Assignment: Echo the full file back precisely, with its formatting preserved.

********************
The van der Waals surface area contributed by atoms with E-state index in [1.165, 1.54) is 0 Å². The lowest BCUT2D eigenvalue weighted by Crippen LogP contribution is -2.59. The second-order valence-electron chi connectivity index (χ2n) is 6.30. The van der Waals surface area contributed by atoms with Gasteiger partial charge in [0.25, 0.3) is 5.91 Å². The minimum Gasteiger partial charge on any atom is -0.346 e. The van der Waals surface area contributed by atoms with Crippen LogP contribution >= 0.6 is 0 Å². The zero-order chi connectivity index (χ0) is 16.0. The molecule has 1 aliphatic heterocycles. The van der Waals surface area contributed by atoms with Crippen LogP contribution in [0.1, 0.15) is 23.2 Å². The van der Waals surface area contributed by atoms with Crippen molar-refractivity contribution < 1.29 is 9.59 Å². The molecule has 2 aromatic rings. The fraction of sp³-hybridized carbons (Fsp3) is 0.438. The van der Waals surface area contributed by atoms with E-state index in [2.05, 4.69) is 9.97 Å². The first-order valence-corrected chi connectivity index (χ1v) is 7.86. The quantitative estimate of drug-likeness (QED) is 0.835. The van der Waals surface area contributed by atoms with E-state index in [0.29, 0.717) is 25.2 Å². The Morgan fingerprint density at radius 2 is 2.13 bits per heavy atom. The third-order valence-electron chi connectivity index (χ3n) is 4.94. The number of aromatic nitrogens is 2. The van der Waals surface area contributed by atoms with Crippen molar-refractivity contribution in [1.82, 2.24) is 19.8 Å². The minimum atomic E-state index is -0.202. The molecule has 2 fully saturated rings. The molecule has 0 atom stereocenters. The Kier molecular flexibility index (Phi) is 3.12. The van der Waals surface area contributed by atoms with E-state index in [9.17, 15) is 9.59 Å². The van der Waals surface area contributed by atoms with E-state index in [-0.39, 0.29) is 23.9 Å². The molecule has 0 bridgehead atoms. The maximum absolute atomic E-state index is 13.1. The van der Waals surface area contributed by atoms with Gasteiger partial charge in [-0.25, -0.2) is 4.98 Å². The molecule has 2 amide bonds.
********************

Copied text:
The van der Waals surface area contributed by atoms with E-state index in [1.165, 1.54) is 0 Å². The lowest BCUT2D eigenvalue weighted by Crippen LogP contribution is -2.59. The second-order valence-electron chi connectivity index (χ2n) is 6.30. The van der Waals surface area contributed by atoms with Gasteiger partial charge in [0.25, 0.3) is 5.91 Å². The minimum Gasteiger partial charge on any atom is -0.346 e. The van der Waals surface area contributed by atoms with Crippen LogP contribution >= 0.6 is 0 Å². The zero-order chi connectivity index (χ0) is 16.0. The molecule has 1 aliphatic heterocycles. The van der Waals surface area contributed by atoms with Crippen LogP contribution in [0.1, 0.15) is 23.2 Å². The van der Waals surface area contributed by atoms with Crippen molar-refractivity contribution < 1.29 is 9.59 Å². The molecule has 2 aromatic rings. The fraction of sp³-hybridized carbons (Fsp3) is 0.438. The van der Waals surface area contributed by atoms with E-state index in [2.05, 4.69) is 9.97 Å². The first-order valence-corrected chi connectivity index (χ1v) is 7.86. The quantitative estimate of drug-likeness (QED) is 0.835. The van der Waals surface area contributed by atoms with E-state index in [0.29, 0.717) is 25.2 Å². The Morgan fingerprint density at radius 2 is 2.13 bits per heavy atom. The third-order valence-electron chi connectivity index (χ3n) is 4.94. The number of aromatic nitrogens is 2. The van der Waals surface area contributed by atoms with Crippen molar-refractivity contribution in [1.82, 2.24) is 19.8 Å². The minimum atomic E-state index is -0.202. The molecule has 2 fully saturated rings. The molecule has 0 atom stereocenters. The Kier molecular flexibility index (Phi) is 3.12. The van der Waals surface area contributed by atoms with E-state index in [9.17, 15) is 9.59 Å². The van der Waals surface area contributed by atoms with E-state index in [-0.39, 0.29) is 23.9 Å². The molecule has 0 bridgehead atoms. The maximum absolute atomic E-state index is 13.1. The van der Waals surface area contributed by atoms with Gasteiger partial charge in [-0.25, -0.2) is 4.98 Å². The molecule has 2 amide bonds.